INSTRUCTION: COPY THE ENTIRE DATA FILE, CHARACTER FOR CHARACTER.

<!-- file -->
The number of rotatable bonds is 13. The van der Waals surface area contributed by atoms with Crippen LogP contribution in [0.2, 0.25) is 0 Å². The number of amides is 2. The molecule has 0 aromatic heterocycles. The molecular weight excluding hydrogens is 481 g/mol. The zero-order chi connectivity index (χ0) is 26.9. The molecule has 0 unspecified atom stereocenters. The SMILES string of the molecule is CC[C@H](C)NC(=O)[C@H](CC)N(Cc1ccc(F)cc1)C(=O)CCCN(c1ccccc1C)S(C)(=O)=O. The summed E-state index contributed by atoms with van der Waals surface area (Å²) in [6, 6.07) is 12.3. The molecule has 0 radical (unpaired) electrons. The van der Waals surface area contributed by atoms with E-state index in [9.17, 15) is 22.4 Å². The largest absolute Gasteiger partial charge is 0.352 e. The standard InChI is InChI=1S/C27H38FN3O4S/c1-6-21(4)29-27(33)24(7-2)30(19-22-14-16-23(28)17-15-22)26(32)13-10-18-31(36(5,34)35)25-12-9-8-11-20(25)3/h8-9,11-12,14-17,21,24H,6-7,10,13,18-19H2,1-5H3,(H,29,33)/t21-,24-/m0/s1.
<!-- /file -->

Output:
The number of rotatable bonds is 13. The van der Waals surface area contributed by atoms with Crippen LogP contribution in [0.2, 0.25) is 0 Å². The number of amides is 2. The molecule has 0 aromatic heterocycles. The molecular weight excluding hydrogens is 481 g/mol. The zero-order chi connectivity index (χ0) is 26.9. The molecule has 0 unspecified atom stereocenters. The SMILES string of the molecule is CC[C@H](C)NC(=O)[C@H](CC)N(Cc1ccc(F)cc1)C(=O)CCCN(c1ccccc1C)S(C)(=O)=O. The summed E-state index contributed by atoms with van der Waals surface area (Å²) in [6, 6.07) is 12.3. The molecule has 0 radical (unpaired) electrons. The van der Waals surface area contributed by atoms with E-state index in [9.17, 15) is 22.4 Å². The largest absolute Gasteiger partial charge is 0.352 e. The standard InChI is InChI=1S/C27H38FN3O4S/c1-6-21(4)29-27(33)24(7-2)30(19-22-14-16-23(28)17-15-22)26(32)13-10-18-31(36(5,34)35)25-12-9-8-11-20(25)3/h8-9,11-12,14-17,21,24H,6-7,10,13,18-19H2,1-5H3,(H,29,33)/t21-,24-/m0/s1.